Text: Mark 16:1-8

Sunday March 31, 2024 -Easter Sunday

Trinity Lutheran Church – Creston/Mount Ayr.


       Grace, mercy, and peace is yours from God our Father and from our Lord and Savior, Jesus Christ!


       Our text for this Easter Sunday is the Gospel lesson from Mark 16 that was just proclaimed.


Let Us Pray:  Dearest Jesus, send your Holy Spirit to remind us that amidst the realities of this earthly life, the eternal reality of the resurrection gives those who believe in you and your saving work the comfort and peace that connected (baptized) into you will sustain us today and prepare us for eternity.  Amen.


Dear Fellow Redeemed in Christ:


“Trembling and bewildered, the women went out and fled from the tomb. They said nothing to anyone, because they were afraid” (v 8 NIV).


These ladies were trembling, bewildered, and afraid. And why? Had they just learned about some tragedy? Had somebody just died?


Well, yes. But no! Here is the message they had just heard from an angel of God: “You seek Jesus of Nazareth, who was crucified. He has risen” (v 6)!


Let me ask: What would cause more confusion and bewilderment—to learn that someone close to you had just died, or to learn that a loved one has just come back to life? What would be more confusing—to hear about a death or a resurrection?


I know what causes more pain. But what is more unexpected and, in that sense, really unsettling?


To us it seems strange at first that people would respond in bewilderment and fear to the message of Easter. But if we really think about what the message of the resurrection means, it is truly a life-jarring message, especially the first time someone hears it. In fact,

Christ’s Resurrection
Is a Life-Jarring, Startling New Reality.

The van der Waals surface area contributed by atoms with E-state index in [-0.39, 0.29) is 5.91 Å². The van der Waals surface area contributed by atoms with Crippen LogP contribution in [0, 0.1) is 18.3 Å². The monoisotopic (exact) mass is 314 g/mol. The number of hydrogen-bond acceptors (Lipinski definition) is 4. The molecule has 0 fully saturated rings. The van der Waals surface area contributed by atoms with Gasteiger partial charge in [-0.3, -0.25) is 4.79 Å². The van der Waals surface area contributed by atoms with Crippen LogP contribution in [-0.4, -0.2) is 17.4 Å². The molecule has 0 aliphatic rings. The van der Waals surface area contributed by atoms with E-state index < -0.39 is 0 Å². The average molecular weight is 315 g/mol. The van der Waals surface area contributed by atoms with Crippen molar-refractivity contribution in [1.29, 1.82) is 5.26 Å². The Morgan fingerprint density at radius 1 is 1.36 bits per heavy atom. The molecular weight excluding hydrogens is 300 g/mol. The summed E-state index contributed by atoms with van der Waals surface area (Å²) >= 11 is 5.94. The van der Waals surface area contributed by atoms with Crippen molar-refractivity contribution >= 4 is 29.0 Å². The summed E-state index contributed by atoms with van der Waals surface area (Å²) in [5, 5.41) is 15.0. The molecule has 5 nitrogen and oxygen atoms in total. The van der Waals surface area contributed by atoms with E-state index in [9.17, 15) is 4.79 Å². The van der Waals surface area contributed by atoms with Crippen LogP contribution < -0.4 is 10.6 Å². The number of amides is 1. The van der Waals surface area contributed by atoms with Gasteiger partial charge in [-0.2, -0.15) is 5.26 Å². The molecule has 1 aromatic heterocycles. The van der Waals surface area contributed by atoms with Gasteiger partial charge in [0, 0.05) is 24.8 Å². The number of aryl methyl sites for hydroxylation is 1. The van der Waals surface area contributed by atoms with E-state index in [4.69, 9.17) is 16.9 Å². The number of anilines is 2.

The goal of this Easter message is that you share the totally new life and outlook that the surprising, even life-jarring news of Jesus’ resurrection from the dead gives.


These three women that went to Jesus’ tomb on Easter morning were also near the cross when he died. His death brought them great sorrow and disappointment. No doubt they found it almost impossible to believe that this kind, loving Jesus could be hated, killed by their leaders.


But death itself likely didn’t startle them. They were familiar with death, with having loved ones die. In the ancient world, many died young, with an average life expectancy in Jesus’ day of not even forty years of age.


Moreover, people in those days saw the reality of death up close. Think about what these women had come to do when they encountered the angel that first Easter morning. They had come to put spices on the corpse of Jesus.


To do this, they would have to handle his dead body. That was common. People were used to it. No nice, sterile funeral homes and licensed morticians in those days. They were used to handling dead bodies, just like they were used to death being all around.


Today we do spend a lot of money and pay other people to make corpses look as lifelike as possible. It’s one way to try to help deal with the pain of death. But as hard as that is, death is not unexpected for us either. Especially for many older people, death has been an all-too-common part of life. If we reach a certain age ourselves, we likely see many of our friends and family go before us.


And so, even though we would like to avoid it, it does not surprise us to see death notices and obituary listings or to turn on the news and hear about sad, tragic ends of life.


We also read in the Bible that death comes to all people because all sin. “The wages of sin is death” (Rom 6:23), we read. “The soul who sins shall die” (Ezek 18:4), says the prophet.


No, death is not a surprise.


Now let’s talk about the resurrection. Not death, but resurrection is strange to us. Life coming out of death—having a dead loved one come back to life and walk on this earth in a human body, eat food and talk to people, as Jesus did. Now, that’s really different. That’s startling! I’ve never seen it, and neither have you.